mintage. The remainder went into European coinage and plate. In those days it was not generally known that American silver always carried more or less gold, or else the methods of parting the two metals was very imperfect. Whichever was the case it is a fact that all the coins made in that period carried from two to five per cent of the yellow metal, and if any quantity of them could be now bought up at the commodity price of silver it would be a most profitable operation to separate the associated gold. This great store of what was, in those days, a money metal of unlimited legal tender value, enabled the new world to buy what it needed of Europe, and permitted the latter to resume its trade with the far east. Thus the old story was repeated. The pioneer, going westward, sends home the wealth he acquires through tremendous hardships, and upon this those who stay behind live luxuriously, or at least comfortably, as long as the good times last. And Spain, who was practically the parent and owner of those parts of the new world whence the metal came, prospered prodigiously, and became the wealthiest of the nations. But in 1810 its much-robbed and over-patient colonies began their struggle for independence. Spain resisted strenuously, and beggared herself in the effort to retain them. One by one, however, they tore themselves loose from her rule. The contest lasted through more than a decade,and during it the silver-mining industry suffered greatly. In South America it was almost suspended. The supply of the metal in Europe for coinage became scant, and trade with the orient again declined. In the middle of this period, when the destructive career of Napoleon was coming to an end, when all Europe was in financial distress, and vast amounts of plate had gone to the melting pot to be transformed into coin, with silver advancing in value (in terms of gold) until it commanded the equivalent of $1.40 to to $1.45 per fine ounce, with existing coinage of some of the nations in process of debasement by the addition of lead and tin to the alloy, England, in 1816, went on the mono-metallic gold basis, and started the train of conditions that later (in 1873) resulted in the completeof the white metal. And in this connection it is a most curious fact of history that while England in 1816 abandoned silver as a money metal because of its scarcity and high relative value in terms of gold, the rest of the great commercial nations followed her footsteps nearly fifty years later because of its abundance and falling value.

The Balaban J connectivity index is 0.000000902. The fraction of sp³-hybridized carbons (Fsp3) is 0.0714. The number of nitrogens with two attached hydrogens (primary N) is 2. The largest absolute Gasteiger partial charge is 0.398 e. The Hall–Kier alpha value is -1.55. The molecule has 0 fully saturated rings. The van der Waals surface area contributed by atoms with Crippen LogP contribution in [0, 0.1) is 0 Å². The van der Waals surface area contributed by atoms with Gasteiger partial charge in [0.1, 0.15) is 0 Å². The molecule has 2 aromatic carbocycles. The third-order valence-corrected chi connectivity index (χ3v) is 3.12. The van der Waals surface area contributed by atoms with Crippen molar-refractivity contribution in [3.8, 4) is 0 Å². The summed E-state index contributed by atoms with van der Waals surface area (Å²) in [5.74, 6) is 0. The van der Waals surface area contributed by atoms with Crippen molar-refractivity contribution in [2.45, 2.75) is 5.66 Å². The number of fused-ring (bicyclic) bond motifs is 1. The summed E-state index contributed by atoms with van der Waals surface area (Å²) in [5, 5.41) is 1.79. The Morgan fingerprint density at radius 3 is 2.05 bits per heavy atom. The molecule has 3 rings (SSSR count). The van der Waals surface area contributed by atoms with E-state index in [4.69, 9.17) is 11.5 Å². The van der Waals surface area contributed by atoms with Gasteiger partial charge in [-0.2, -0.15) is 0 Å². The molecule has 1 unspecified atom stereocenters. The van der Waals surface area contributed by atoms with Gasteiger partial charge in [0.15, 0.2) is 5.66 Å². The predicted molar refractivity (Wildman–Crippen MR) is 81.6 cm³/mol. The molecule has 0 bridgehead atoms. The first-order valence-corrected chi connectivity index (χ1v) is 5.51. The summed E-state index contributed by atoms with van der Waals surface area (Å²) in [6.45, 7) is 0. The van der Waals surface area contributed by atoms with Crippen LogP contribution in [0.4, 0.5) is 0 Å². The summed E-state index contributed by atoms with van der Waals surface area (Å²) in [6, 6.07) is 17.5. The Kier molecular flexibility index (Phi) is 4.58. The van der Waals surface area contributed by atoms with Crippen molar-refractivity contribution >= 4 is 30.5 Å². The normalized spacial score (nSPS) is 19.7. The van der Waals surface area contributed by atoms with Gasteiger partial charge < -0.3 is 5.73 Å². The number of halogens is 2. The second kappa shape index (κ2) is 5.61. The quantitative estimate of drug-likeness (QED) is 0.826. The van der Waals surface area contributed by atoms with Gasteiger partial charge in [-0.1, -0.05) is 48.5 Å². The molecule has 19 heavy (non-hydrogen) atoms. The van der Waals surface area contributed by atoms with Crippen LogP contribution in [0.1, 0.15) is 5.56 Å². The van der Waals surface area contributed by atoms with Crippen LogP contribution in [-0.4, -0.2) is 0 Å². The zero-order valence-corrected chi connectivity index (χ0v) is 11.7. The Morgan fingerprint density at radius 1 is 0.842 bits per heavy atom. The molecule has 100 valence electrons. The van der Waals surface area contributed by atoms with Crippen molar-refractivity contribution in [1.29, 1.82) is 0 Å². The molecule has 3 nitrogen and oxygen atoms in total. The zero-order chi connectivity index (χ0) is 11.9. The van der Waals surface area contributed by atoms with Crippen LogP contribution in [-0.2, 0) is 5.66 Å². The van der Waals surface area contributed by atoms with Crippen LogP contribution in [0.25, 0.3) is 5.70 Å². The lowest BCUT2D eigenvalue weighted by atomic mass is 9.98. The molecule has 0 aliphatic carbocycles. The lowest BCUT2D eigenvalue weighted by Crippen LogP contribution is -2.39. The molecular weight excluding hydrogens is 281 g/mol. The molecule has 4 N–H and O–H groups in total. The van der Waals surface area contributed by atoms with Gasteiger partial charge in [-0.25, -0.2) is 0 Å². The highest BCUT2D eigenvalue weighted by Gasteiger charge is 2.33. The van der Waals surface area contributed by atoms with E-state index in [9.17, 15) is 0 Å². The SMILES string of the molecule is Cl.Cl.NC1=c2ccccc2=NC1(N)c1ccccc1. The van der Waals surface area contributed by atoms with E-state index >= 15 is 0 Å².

During the long struggle between Spain and her colonies the mining industry of Mexico was also greatly injured. When the country became independent in 1821 it passed into a condition of anarchy that lasted almost a half century. In this period its mines were operated under the greatest disadvantages, and the amounts of the metal exported was comparatively small. But as soon as political affairs in